On Friday March 9, the Van Dantzig Seminar on statistics will host lectures by Jianqing Fan (Princeton University) and David Dunson (Duke University).
The program is (titles and abstracts below):
15.00 – 15.05 opening
15.05 – 16.05 Jianqing Fan
16.05 – 16.10 break
16.10 – 17.10 David Dunson
17.10 – drinks
Location: Snellius building, Leiden University, room 401. For directions and the university campus map see
Snellius in Leiden (https://www. universiteitleiden.nl/en/ locations/snellius-building# tab-3 )
The Van Dantzig seminar is a nationwide series of lectures in statistics, that features renowned international and local speakers from the full breadth of the statistical sciences. The name honours David van Dantzig (1900-1959), who was the first modern statistician in the Netherlands, and professor in the “Theory of Collective Phenomena” (i.e. statistics) in Amsterdam. The seminar will convene 4 to 6 times a year at varying locations, and is financially supported by, among others, the STAR cluster and the Section Mathematical Statistics of the VVS-OR.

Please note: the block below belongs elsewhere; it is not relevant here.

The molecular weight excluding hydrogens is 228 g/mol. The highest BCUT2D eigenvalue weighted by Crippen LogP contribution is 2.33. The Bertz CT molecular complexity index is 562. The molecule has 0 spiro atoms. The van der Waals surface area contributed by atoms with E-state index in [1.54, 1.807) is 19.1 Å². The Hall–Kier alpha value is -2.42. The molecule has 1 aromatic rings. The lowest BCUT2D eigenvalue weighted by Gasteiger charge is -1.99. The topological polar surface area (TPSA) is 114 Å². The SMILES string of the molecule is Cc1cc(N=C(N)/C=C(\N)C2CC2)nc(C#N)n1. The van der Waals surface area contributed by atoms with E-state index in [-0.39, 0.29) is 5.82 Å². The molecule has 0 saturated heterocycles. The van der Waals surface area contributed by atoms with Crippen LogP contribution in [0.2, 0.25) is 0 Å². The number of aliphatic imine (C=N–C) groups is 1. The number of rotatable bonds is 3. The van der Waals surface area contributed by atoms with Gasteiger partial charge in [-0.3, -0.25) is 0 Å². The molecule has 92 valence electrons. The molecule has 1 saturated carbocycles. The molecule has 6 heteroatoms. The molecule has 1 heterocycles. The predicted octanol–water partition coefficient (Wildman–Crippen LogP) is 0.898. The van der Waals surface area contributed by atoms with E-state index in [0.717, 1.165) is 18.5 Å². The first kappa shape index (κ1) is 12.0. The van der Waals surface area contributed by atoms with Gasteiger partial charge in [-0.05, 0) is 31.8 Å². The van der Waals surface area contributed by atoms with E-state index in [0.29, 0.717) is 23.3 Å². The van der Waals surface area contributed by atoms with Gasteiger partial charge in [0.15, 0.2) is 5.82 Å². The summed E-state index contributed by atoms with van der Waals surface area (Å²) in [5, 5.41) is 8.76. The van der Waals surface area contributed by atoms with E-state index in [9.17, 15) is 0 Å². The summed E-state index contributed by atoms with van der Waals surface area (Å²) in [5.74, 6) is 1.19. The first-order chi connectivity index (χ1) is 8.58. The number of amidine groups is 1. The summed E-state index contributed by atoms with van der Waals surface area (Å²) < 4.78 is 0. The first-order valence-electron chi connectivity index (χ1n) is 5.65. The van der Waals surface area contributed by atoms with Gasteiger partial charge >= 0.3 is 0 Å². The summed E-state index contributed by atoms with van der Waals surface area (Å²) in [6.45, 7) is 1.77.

Everybody is cordially invited to attend.
Johannes Schmidt-Hieber and Frank van der Meulen
TITLES AND ABSTRACTS OF PRESENTATIONS
Factor-Adjusted Robust Multiple Testing
Large-scale multiple testing with correlated and heavy-tailed data arises in a wide range of research areas from genomics, medical imaging to finance. Conventional methods for estimating the false discovery proportion (FDP) often ignore the effect of heavy-tailedness and the dependence structure among test statistics, and thus may lead to inefficient or even inconsistent estimation. Also, the assumption of joint normality is often imposed, which is too stringent for many applications. To address these challenges, in this paper we propose a factor-adjusted robust procedure for large-scale simultaneous inference with control of the false discovery proportion. We demonstrate that robust factor adjustments are extremely important in both improving the power of the tests and controlling FDP. We identify general conditions under which the proposed method produces consistent estimate of the FDP. Extensive numerical experiments demonstrate the advantage of the proposed method over several state-of-the-art methods especially when the data generated from heavy-tailed distributions. The method is convincingly illustrated by the German neuroblastoma trials.
(Based on joint work with Yuan Ke, Qiang Sun, and Wenxin Zhou)